• various substrates to release glucose (Gluconeogenesis),
  • Glycogen to release glucose (Glycogenolysis),
  • Lipids to release glucose (Lipolysis), and
  • Proteins to release glucose (Proteolysis).

The low Insulin state milieu, though a slew of hormones will enable an ambiance where other hormones prepare the body for fasting and periods of scarcity. This is what was prevalent in our ancestors when food was scarce and hence Diabetes was a rarity.

Low Insulin is sine qua non for breaking the vicious cycle of Insulin resistance and forms the crux of prevention or reversal of Type 2 Diabetes either through low carbohydrate diet or/and intermittent fasting coupled with vigorous exercise.


Glucagon, epinephrine, cortisol and growth hormone are check-points to Insulin and lead to increased blood Glucose levels. Insulin, though, is the dominant hormone for managing Glucose metabolism in normal conditions, and keeps the secretion of these counter-regulatory hormones under check. However, both Insulin and Glucagon, secreted by pancreas, are key hormones in maintaining Regulation of blood sugar by the pancreatic “Glucostat”

Often, these hormones are released during periods of stress such as surgery, acute infection or pregnancy and raise blood sugar as part of the combative response, the so called “stress energy”.  Managing diabetes becomes difficult during these conditions, requiring abundant vigilance and amplifying the dosage of diabetes medications –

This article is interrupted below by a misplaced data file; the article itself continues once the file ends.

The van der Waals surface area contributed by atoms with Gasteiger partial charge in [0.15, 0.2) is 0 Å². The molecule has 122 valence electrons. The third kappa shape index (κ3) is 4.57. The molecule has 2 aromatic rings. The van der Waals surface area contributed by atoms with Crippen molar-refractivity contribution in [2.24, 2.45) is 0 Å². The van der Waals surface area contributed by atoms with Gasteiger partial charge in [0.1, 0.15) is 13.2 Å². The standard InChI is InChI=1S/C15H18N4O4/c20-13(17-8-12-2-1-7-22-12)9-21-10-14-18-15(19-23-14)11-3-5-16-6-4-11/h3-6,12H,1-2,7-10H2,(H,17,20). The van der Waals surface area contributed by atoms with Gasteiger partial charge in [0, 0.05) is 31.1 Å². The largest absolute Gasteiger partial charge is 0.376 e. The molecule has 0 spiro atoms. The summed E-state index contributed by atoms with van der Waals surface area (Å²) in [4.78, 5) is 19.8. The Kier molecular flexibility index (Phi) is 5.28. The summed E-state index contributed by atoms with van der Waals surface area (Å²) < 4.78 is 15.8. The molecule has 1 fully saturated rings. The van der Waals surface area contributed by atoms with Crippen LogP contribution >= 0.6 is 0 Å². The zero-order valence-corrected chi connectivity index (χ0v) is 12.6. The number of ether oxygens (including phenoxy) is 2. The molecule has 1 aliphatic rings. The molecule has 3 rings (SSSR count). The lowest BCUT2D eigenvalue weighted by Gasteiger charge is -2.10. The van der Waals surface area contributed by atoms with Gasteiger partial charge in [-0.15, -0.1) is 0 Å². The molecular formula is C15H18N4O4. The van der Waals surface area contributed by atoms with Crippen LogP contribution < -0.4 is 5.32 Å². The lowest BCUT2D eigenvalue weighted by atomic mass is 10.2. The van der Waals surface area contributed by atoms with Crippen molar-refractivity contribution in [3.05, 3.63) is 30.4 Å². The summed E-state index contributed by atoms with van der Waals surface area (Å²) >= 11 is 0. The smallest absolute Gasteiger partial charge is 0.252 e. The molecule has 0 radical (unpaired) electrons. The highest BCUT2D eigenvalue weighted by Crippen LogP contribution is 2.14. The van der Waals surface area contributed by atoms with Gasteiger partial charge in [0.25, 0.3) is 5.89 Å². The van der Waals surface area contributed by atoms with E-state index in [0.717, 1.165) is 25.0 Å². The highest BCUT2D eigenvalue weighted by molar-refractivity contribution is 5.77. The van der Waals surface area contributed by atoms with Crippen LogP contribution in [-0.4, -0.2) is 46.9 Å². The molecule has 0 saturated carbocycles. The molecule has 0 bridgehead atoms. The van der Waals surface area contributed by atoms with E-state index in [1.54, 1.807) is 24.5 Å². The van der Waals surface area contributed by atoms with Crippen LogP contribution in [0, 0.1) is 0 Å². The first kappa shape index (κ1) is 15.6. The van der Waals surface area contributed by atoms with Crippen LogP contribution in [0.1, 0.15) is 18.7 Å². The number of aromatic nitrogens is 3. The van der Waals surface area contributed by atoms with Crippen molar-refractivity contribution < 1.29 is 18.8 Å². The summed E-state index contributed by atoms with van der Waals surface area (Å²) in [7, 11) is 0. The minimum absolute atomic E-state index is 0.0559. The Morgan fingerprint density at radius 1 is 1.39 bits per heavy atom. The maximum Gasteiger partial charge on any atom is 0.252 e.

Low blood Glucose (if less than less than 80mg/dl, Glucagon becomes the dominant hormone), as in prolonged fasting or vigorous exercise, trigger the α-cells in Pancreas to release Glucagon. Glucagon tries various methods to raise blood Glucose levels –

  • Lipolysis: Breaking down stored fat (triglycerides) into fatty acids and glycerol, which in turn passes through liver to generate Glucose
  • Conversion of various substrates (amino acids) to release glucose (Gluconeogenesis). Amino acids, released from muscles in periods of prolonged starvation, are expensive fuel as body virtually melts down.
  • Force the liver to release its strategic reserves of glucose (Breakdown of glycogen – Glycogenolysis) into the bloodstream.

Epinephrine and Cortisol:

These are stress hormones released by Adrenal Medulla and Adrenal Cortex respectively and collectively cause lipolysis releasing free fatty acids and glycerol, which are in turn passed on to liver to release Glucose into the plasma.

Though the above three can individually raise blood Glucose, acting in cohesion, they can synergistically increase the Glucose levels in the blood to a much higher level, during the time of stress, led by Sympathetic nervous system.

The elevated Blood Glucose levels would then need Insulin to ensure the elevated blood glucose is pushed into the cells and alleviate the symptoms of low glucose blood levels. Hypoglycemia quickly can become catastrophic event.